Honeymoon in the danchi
The administration of Prime Minister Fumio Kishida is determined to increase the birth rate—last year it fell below 800,000, 10 years earlier than expected—by any means necessary, even going so far as to suggest raising the consumption tax in order to fund programs that would encourage young people to marry and procreate, which sounds not only desperate but eminently wrong-headed. Another head-scratcher is the proposal to forgive student loans to either spouse or both spouses in a marriage when they produce a child, an idea that opposition lawmakers have found risible for a variety of reasons.
Koichi Hagiuda, the ruling Liberal Democratic Party’s policy chief, has another idea: Give young couples, regardless of income, priority to enter low-rent public housing. Tokyo Shimbun reports that Hagiuda made the suggestion at a party meeting in Saitama, saying that the first order of business for newleyweds is finding a place to live. The thing is, the central government doesn’t manage housing for the general public. Public housing in Japan is only maintained at the prefectural and municipal levels, so the government would have to get them to agree to the proposal.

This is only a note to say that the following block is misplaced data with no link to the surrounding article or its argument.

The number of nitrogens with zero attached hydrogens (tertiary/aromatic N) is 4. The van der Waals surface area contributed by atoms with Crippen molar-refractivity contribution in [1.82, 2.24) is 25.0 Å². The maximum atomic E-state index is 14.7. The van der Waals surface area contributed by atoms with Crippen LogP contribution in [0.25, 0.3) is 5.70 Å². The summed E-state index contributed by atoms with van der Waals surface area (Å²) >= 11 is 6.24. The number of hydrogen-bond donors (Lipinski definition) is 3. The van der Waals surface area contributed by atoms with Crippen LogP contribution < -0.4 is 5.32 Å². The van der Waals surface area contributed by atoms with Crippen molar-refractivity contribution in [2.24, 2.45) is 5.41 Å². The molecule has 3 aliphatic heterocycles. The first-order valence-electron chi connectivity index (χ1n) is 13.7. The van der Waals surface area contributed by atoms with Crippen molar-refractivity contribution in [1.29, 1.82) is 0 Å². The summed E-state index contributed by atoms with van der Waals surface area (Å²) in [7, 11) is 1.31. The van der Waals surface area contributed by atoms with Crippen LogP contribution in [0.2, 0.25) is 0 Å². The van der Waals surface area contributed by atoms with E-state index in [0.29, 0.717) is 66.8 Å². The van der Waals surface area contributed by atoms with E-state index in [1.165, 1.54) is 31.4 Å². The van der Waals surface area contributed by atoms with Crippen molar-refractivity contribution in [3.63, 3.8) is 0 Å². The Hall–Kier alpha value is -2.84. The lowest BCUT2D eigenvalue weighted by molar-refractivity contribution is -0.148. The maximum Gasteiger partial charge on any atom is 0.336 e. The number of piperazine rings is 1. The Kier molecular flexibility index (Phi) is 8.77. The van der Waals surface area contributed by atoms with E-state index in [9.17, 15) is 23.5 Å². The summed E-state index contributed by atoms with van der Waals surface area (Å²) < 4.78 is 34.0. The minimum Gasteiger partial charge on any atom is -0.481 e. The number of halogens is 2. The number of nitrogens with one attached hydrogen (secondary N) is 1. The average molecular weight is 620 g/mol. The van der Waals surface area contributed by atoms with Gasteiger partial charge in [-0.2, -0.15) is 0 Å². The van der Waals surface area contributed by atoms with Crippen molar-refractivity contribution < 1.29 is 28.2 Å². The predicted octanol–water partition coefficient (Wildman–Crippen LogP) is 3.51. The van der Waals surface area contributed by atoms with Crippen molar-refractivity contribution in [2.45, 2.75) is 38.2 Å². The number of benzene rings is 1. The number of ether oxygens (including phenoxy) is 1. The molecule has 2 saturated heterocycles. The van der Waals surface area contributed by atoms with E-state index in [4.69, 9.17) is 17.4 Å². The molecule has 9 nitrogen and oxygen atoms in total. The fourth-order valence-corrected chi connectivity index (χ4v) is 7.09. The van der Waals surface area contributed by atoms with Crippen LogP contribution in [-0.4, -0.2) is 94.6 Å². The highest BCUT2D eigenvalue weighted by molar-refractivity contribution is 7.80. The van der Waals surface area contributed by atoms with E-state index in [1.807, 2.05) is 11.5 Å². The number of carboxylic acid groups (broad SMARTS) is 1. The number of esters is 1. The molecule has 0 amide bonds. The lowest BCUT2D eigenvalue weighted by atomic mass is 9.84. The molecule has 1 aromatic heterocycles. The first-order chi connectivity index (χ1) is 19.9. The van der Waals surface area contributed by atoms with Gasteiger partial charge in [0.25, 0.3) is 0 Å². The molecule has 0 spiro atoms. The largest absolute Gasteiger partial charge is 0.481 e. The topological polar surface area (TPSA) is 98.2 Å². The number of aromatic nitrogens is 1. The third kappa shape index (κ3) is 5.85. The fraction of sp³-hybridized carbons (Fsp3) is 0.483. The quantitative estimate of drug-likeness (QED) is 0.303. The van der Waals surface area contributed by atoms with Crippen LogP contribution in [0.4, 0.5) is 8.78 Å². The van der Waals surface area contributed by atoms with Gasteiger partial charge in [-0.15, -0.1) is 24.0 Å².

The party’s secretary-general, Toshimitsu Motegi, elaborated on the idea by saying that the usual upper income limitations would have to be waived for the proposal to work. He also said that initial estimates indicate such a program would cost about ¥150 billion, most of which would be spent on renovations of public housing. On January 30, Hagiuda explained in the Diet that the current income qualification for public housing applicants—household monthly income should not exceed ¥158,000—would have to be changed for newlyweds, but in any case he said it shouldn’t be a problem since there are 200,000 vacant public housing units nationwide.Read More